The “Other” Main Streets: From Pep Boys to Doughboys (Part 1)

Main Street downtown is going to be packed for four days during the Main St. Fort Worth Arts Festival. So, now is a good time to sneak off and explore Fort Worth’s “other” Main Streets: Cowtown’s main drag north of the courthouse and south of the convention center.

Downtown Main Street is only one mile long—one-twelfth of the total length of Main Street. Main Street begins at the Fort Worth-Saginaw city limit and stretches southward (with some gaps in commercial zones between Morningside Drive and Seminary Drive) to just past La Gran Plaza. And North and South Main provide plenty of contrast to downtown Main. If downtown Main is MasterCards and manicures, North and South Main are payday loans and calluses. If downtown Main is wingtip shoes, North and South Main are steel-toed boots: metal-recycling plants, rail yards, grain elevators. North Main also has century-old brick architecture, the Stockyards, and general aviation. South Main also has hospitals, light industry, even a few middle-class homes.

Let’s start our tour at the southern end and mosey our way twelve miles north.

Main Street dead ends at Thornhill Drive at the home of Manny, Moe, and Jack.

Two miles north at Morningside Drive, South Main has one of Fort Worth’s few traffic circles.

train mkt badgeAt the circle is the 1931 underpass of the Missouri-Kansas-Texas (Katy) railroad.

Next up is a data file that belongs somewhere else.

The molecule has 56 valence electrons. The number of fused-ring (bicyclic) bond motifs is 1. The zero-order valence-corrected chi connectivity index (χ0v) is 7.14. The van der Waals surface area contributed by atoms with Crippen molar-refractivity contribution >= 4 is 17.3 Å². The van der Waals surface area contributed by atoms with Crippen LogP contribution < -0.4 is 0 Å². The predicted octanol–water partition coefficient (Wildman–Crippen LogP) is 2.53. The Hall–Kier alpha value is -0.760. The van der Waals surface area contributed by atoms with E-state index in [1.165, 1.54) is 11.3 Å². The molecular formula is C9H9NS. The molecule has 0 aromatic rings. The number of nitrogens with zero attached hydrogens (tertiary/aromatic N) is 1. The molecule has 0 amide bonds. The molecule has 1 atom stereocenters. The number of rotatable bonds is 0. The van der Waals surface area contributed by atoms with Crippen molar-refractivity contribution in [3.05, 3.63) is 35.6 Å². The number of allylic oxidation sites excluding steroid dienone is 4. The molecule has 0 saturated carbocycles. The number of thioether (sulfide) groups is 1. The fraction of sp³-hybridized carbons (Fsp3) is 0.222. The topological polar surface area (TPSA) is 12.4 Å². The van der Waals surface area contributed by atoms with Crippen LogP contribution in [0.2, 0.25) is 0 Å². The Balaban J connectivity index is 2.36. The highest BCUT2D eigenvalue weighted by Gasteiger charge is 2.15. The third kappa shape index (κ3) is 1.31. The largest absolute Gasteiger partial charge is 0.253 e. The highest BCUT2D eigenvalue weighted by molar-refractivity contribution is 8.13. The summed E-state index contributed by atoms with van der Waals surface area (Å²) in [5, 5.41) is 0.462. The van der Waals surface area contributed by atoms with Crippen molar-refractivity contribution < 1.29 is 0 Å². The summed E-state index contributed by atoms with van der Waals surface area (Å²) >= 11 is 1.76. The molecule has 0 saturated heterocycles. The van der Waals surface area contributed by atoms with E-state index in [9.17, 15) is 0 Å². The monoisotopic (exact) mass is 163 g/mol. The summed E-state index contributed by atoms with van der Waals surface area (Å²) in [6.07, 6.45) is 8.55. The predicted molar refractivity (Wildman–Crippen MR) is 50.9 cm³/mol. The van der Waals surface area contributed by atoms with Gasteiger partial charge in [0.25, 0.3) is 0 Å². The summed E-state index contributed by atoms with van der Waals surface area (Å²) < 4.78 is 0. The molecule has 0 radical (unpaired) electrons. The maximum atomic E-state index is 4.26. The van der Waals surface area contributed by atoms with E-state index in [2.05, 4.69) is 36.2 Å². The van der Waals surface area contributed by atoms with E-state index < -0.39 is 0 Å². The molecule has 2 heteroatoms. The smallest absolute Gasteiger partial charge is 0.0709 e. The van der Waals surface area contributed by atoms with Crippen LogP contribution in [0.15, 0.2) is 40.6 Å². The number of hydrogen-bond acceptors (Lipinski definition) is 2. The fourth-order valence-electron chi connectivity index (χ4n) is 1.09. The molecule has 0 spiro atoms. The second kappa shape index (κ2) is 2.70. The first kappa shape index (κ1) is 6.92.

South Main even has a few residential blocks. This stone house, with checkered-brick arches and window frames, beaded mortar joints, and a star over the center arch, was built in 1948.

The Vandervoort’s dairy plant is now owned by Kroger.

This grain silo is at Texsand Distributors across the street from the old Kimbell grain elevators.

bricks south main with truckIn places the brick paving of Main Street can still be seen, as on the railroad overpass at the grain elevators.

bricks south main overpass plaqueThe 1937 overpass was built to carry South Main over the tracks of the Texas & New Orleans railroad and the Santa Fe railroad.

Hebrew Rest cemetery was established on 1879 on land donated by John Peter Smith.

The “Other” Main Streets: From Pep Boys to Doughboys (Part 2)

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2 Responses to The “Other” Main Streets: From Pep Boys to Doughboys (Part 1)

  1. Stuart Monroe says:

    Mike when the railroad overpass was built 1937 by the Texas Highway Dept. What highway was S Main? 81?

    • hometown says:

      Stuart, I think that is right–U.S. 81/Texas 2 was South Main, but a 1943 map labels South Hemphill as Texas 2. South Main is not continuous, but Hemphill is, so U.S. 81 may have jogged. It’s hard to find maps that apply both the local street name and the highway designation to the same stretch of pavement.

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